Progressive Africa is a theme derived from the current Pan African – and increasingly global discussion of AFRICA IS NOW versus AFRICA IS THE FUTURE.
Today in Africa, you will come across divergent conversations between different kinds of people; African with African, African with European, Indian with American, all talking about the status of Africa in the global village.
Some will say Europe and the rest of the world are moving to Africa for opportunities while others will say African economies are growing into Global markets. In these conversations there is talk about which strategies are the best to accelerate Africa’s progress towards fulfilling the millennium development goals (MDGS) such as curbing poverty, improving formal education. There are even those who express doubt whether this education is important at all. There is increased concern from the west about increased Chinese investment on the continent. The growing urbanization of African populations fuelled by the increased entrepreneurial shift into the service industry is also an issue of note. All these vibrations suggest one thing; that something is happening on the African continent whether right now as it moves into the future.
The Kampala Art Biennale 2014 is part of this discussion under the theme PROGRESSIVE AFRICA. It is calling on African painters, photographers, illustrators, cartoonists, writers and all 2D media artists to present their perception of the current status of Africa through visual art. The verdict will result in over 100 images pro or against the purported progress, with viewers and visitors joining in on the discussion with the help of the visual aids. We believe that this will result in questioning of African political, social and economic practices.
The Kampala Art Biennale 2014 is set to serve as a conduit through which to start a debate that we so desperately need right now about a modern and progressive Africa starting right here in Kampala. There is a need to generate discussions centered on looking beyond aid to the financial resources Africa needs to enable transformative growth.
The International Jury of the 1st Kampala Art Biennale:
Raphael Chikukwa is born in Zimbabwe and worked mainly as an independent curator for the past ten years before joining the National Gallery of Zimbabwe mid 2010 as it’s Chief Curator. He is currently the Zimbabwe Pavilion curator for the 55th Venice Biennale. Chikukwa is the founder and 1st Zimbabwe Pavilion curator at the 54th Venice Biennale 2011. After taking Zimbabwe to Venice in 2011, Chikukwa has taken part in a number of Forums that include, Re Zimbabwe Pavilion talk at INIVA (London) 1st World Biennale Forum in South Korea, KLA ART 2012 (Uganda). His qualifications and international experience earned this position at the national institution, which he hopes to change the visual arts landscape of Zimbabwe. Chikukwa was awarded the 2006 – 2007 Chevening Scholar now holds an MA Curating Contemporary Design from Kingston University London. Chikukwa is a founding staff member of the PUMA funded Creative Africa Network as an editor and advisor of the project from 2008 – 2009. Recently he was among seven Curators from Africa attending the Tate Modern Symposium “Curating Africa where he presented a paper on his curatorial practice.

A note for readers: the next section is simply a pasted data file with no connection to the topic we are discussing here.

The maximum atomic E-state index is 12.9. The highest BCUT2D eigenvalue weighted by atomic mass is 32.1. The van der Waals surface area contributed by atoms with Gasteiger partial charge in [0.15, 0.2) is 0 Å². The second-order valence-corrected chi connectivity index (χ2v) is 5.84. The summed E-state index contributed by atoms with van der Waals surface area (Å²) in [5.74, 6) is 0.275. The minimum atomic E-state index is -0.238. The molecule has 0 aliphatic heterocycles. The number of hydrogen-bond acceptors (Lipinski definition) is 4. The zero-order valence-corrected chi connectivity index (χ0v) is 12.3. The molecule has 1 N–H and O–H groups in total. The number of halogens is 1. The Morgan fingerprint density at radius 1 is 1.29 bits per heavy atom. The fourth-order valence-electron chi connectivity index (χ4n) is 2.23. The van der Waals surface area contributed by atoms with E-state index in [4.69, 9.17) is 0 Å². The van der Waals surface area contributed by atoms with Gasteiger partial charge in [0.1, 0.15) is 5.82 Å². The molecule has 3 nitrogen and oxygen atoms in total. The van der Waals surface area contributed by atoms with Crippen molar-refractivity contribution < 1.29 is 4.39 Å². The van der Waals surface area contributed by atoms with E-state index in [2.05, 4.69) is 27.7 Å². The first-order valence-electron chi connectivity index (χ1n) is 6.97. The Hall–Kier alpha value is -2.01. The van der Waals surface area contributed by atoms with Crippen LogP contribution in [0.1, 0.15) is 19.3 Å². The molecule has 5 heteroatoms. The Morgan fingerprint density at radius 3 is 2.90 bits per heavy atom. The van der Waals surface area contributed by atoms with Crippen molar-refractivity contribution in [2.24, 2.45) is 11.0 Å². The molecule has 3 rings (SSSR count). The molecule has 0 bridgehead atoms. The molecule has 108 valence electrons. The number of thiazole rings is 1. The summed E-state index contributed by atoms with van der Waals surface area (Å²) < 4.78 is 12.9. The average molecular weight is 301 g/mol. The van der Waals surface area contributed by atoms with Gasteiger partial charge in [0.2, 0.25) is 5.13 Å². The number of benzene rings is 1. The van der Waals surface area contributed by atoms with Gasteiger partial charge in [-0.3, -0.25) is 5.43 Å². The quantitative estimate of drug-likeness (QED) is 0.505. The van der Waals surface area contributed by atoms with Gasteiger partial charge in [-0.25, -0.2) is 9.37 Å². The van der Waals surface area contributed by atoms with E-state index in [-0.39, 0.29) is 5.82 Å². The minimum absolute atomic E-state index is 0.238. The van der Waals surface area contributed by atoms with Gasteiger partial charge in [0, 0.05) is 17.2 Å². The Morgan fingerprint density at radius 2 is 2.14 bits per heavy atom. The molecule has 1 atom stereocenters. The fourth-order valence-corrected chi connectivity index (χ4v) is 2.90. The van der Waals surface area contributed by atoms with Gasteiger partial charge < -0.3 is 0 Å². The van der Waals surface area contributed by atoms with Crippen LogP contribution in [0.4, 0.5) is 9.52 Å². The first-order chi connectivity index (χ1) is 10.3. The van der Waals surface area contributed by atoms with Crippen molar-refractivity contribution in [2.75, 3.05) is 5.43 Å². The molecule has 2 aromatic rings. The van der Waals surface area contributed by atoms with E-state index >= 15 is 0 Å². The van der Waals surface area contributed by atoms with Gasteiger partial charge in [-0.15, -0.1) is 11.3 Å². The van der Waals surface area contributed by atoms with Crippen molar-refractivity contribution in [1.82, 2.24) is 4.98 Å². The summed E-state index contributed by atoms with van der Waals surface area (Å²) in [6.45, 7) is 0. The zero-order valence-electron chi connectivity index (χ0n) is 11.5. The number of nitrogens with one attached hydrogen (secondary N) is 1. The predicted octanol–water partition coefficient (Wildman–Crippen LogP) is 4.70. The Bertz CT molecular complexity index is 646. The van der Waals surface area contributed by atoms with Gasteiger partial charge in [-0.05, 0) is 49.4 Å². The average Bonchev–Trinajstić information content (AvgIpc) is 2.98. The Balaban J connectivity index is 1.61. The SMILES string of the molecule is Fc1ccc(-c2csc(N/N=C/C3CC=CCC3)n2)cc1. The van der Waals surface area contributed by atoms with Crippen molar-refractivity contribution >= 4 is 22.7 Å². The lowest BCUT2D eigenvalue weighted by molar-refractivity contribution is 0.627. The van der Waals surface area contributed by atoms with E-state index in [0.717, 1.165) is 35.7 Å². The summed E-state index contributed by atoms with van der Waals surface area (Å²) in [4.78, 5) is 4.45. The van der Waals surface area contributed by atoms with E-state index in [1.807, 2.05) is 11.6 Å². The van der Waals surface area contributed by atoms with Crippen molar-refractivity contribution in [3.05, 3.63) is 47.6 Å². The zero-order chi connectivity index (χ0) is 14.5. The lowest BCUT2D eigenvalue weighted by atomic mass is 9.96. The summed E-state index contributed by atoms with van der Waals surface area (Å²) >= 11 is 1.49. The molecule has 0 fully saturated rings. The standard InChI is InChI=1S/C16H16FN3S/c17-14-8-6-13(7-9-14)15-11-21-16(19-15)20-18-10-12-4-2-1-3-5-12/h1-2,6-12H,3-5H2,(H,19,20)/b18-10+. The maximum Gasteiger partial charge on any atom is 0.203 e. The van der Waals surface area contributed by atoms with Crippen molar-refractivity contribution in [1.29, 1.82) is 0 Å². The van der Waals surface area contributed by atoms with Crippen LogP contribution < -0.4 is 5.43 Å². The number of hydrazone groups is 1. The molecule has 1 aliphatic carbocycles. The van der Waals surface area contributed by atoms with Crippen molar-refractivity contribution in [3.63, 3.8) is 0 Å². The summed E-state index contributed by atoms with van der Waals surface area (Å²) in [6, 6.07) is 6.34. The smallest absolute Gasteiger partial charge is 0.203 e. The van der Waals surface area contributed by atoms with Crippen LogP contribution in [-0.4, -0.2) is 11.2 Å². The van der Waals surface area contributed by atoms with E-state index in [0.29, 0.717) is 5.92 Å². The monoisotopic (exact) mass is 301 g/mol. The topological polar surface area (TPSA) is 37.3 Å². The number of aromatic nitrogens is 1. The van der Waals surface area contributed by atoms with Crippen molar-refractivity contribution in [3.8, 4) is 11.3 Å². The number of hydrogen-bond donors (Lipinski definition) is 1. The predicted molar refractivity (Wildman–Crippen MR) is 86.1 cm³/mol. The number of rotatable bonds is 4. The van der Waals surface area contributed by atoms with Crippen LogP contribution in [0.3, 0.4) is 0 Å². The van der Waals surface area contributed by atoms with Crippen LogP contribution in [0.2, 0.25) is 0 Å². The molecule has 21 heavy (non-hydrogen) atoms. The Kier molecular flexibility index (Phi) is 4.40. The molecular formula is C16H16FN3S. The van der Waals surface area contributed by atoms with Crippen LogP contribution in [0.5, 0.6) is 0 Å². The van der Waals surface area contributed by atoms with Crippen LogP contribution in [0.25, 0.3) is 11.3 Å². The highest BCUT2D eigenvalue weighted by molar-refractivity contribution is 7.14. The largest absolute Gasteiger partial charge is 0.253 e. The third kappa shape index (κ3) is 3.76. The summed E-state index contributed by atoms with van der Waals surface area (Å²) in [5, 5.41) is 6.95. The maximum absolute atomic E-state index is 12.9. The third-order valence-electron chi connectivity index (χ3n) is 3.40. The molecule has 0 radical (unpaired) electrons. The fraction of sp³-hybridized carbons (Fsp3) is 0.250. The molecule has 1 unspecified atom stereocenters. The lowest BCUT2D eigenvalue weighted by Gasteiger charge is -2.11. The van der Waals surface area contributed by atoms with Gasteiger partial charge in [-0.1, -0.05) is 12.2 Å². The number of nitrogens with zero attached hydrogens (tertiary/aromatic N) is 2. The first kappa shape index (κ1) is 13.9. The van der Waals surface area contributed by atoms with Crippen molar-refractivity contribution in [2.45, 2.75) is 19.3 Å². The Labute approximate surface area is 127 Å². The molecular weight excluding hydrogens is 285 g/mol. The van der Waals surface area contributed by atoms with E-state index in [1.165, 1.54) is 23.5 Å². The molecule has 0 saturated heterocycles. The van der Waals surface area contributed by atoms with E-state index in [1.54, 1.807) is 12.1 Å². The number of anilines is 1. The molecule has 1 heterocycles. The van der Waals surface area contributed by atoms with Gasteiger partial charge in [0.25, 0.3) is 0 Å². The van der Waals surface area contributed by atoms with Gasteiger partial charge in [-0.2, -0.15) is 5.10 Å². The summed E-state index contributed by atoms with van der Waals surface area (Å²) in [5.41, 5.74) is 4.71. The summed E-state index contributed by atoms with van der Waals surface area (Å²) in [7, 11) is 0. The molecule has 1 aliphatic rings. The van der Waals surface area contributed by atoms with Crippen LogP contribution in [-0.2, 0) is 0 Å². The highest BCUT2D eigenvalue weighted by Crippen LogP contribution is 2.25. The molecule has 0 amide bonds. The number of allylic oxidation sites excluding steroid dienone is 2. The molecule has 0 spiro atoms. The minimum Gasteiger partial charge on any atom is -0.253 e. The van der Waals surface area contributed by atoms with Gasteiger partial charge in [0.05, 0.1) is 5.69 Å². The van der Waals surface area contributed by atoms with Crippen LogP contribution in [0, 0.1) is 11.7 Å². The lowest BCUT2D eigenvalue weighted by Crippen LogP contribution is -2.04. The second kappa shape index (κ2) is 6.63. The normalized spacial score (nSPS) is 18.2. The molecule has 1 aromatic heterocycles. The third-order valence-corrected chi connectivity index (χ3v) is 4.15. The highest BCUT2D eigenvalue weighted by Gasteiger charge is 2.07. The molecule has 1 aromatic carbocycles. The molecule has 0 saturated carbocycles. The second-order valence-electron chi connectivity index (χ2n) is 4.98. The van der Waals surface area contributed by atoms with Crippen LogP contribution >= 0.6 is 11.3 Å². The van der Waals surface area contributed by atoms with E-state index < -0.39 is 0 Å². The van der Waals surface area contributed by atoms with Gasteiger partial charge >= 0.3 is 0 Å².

Jimmy Ogonga is the founder of Nairobi Arts Trust, Centre for Contemporary Art East Africa (CCAEA). CCAEA is an organisation that serves as an advocate for contemporary art and as a catalyst for the creation of significant art projects. Jimmy Ogonga is also a multi-media artist of international caliber. Ogonga taught himself fine arts by drawing portraits. Often his subjects were political figures whose stories and activities were exposed to him while growing up in East Africa. One of his missions is recreating African heroes through art. He has traveled to many countries exhibiting in Africa, North America and European art galleries.